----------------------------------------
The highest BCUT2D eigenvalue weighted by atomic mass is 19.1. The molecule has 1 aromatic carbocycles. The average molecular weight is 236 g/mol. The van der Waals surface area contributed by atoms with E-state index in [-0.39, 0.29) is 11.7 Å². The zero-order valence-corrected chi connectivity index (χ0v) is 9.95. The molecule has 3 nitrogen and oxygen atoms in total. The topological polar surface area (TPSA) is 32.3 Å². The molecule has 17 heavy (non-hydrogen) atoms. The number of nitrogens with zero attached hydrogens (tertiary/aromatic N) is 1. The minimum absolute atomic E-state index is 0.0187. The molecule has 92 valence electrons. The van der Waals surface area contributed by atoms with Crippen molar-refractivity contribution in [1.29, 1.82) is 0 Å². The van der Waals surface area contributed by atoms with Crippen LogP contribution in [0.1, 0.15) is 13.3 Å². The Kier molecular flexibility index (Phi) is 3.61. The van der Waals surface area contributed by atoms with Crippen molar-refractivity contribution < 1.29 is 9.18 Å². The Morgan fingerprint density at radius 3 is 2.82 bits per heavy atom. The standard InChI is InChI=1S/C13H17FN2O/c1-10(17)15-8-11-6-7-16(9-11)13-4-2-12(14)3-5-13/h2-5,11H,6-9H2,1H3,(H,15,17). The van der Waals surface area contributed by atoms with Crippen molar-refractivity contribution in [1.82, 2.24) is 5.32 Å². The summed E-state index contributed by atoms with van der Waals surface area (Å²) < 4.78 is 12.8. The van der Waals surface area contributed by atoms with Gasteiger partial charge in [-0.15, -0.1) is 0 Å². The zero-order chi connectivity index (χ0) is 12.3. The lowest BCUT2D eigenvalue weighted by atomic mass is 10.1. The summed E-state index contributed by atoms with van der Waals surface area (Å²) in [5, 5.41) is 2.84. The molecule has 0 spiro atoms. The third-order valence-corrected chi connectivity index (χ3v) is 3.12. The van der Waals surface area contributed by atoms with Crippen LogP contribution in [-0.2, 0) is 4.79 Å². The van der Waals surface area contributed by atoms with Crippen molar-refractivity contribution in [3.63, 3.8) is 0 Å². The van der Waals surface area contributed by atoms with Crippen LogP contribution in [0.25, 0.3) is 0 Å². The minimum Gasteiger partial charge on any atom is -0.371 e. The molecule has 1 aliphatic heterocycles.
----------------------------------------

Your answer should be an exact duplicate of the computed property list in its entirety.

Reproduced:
The highest BCUT2D eigenvalue weighted by atomic mass is 19.1. The molecule has 1 aromatic carbocycles. The average molecular weight is 236 g/mol. The van der Waals surface area contributed by atoms with E-state index in [-0.39, 0.29) is 11.7 Å². The zero-order valence-corrected chi connectivity index (χ0v) is 9.95. The molecule has 3 nitrogen and oxygen atoms in total. The topological polar surface area (TPSA) is 32.3 Å². The molecule has 17 heavy (non-hydrogen) atoms. The number of nitrogens with zero attached hydrogens (tertiary/aromatic N) is 1. The minimum absolute atomic E-state index is 0.0187. The molecule has 92 valence electrons. The van der Waals surface area contributed by atoms with Crippen molar-refractivity contribution in [1.29, 1.82) is 0 Å². The van der Waals surface area contributed by atoms with Crippen LogP contribution in [0.1, 0.15) is 13.3 Å². The Kier molecular flexibility index (Phi) is 3.61. The van der Waals surface area contributed by atoms with Crippen molar-refractivity contribution < 1.29 is 9.18 Å². The Morgan fingerprint density at radius 3 is 2.82 bits per heavy atom. The standard InChI is InChI=1S/C13H17FN2O/c1-10(17)15-8-11-6-7-16(9-11)13-4-2-12(14)3-5-13/h2-5,11H,6-9H2,1H3,(H,15,17). The van der Waals surface area contributed by atoms with Crippen molar-refractivity contribution in [1.82, 2.24) is 5.32 Å². The summed E-state index contributed by atoms with van der Waals surface area (Å²) < 4.78 is 12.8. The van der Waals surface area contributed by atoms with Gasteiger partial charge in [-0.15, -0.1) is 0 Å². The zero-order chi connectivity index (χ0) is 12.3. The lowest BCUT2D eigenvalue weighted by atomic mass is 10.1. The summed E-state index contributed by atoms with van der Waals surface area (Å²) in [5, 5.41) is 2.84. The molecule has 0 spiro atoms. The third-order valence-corrected chi connectivity index (χ3v) is 3.12. The van der Waals surface area contributed by atoms with Crippen LogP contribution in [-0.2, 0) is 4.79 Å². The van der Waals surface area contributed by atoms with Crippen molar-refractivity contribution in [3.63, 3.8) is 0 Å². The van der Waals surface area contributed by atoms with Crippen LogP contribution in [0.25, 0.3) is 0 Å². The minimum Gasteiger partial charge on any atom is -0.371 e. The molecule has 1 aliphatic heterocycles.